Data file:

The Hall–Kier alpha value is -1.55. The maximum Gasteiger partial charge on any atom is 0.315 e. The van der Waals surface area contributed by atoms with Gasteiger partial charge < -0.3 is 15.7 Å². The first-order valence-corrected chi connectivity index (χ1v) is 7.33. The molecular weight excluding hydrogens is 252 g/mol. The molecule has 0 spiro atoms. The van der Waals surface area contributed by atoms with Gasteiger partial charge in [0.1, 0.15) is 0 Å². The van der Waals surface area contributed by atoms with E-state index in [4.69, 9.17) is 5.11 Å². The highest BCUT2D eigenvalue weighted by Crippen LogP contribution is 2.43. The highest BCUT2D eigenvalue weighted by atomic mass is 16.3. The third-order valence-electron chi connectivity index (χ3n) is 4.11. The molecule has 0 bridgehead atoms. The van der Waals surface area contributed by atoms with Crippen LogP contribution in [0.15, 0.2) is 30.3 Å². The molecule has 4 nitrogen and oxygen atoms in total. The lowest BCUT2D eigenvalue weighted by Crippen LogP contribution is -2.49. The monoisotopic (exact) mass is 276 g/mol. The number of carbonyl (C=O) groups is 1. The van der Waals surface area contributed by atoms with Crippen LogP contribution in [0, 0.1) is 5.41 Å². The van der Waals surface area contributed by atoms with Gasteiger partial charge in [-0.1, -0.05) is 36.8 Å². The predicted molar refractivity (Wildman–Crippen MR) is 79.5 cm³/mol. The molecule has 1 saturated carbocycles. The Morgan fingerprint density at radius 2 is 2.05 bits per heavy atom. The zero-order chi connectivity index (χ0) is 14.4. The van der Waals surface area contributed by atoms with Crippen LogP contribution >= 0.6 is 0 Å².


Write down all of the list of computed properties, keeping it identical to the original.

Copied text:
The Hall–Kier alpha value is -1.55. The maximum Gasteiger partial charge on any atom is 0.315 e. The van der Waals surface area contributed by atoms with Gasteiger partial charge < -0.3 is 15.7 Å². The first-order valence-corrected chi connectivity index (χ1v) is 7.33. The molecular weight excluding hydrogens is 252 g/mol. The molecule has 0 spiro atoms. The van der Waals surface area contributed by atoms with Gasteiger partial charge in [0.1, 0.15) is 0 Å². The van der Waals surface area contributed by atoms with E-state index in [4.69, 9.17) is 5.11 Å². The highest BCUT2D eigenvalue weighted by Crippen LogP contribution is 2.43. The highest BCUT2D eigenvalue weighted by atomic mass is 16.3. The third-order valence-electron chi connectivity index (χ3n) is 4.11. The molecule has 0 bridgehead atoms. The van der Waals surface area contributed by atoms with Crippen LogP contribution in [0.15, 0.2) is 30.3 Å². The molecule has 4 nitrogen and oxygen atoms in total. The lowest BCUT2D eigenvalue weighted by Crippen LogP contribution is -2.49. The monoisotopic (exact) mass is 276 g/mol. The number of carbonyl (C=O) groups is 1. The van der Waals surface area contributed by atoms with Crippen LogP contribution in [0, 0.1) is 5.41 Å². The van der Waals surface area contributed by atoms with Gasteiger partial charge in [-0.1, -0.05) is 36.8 Å². The predicted molar refractivity (Wildman–Crippen MR) is 79.5 cm³/mol. The molecule has 1 saturated carbocycles. The Morgan fingerprint density at radius 2 is 2.05 bits per heavy atom. The zero-order chi connectivity index (χ0) is 14.4. The van der Waals surface area contributed by atoms with Crippen LogP contribution >= 0.6 is 0 Å².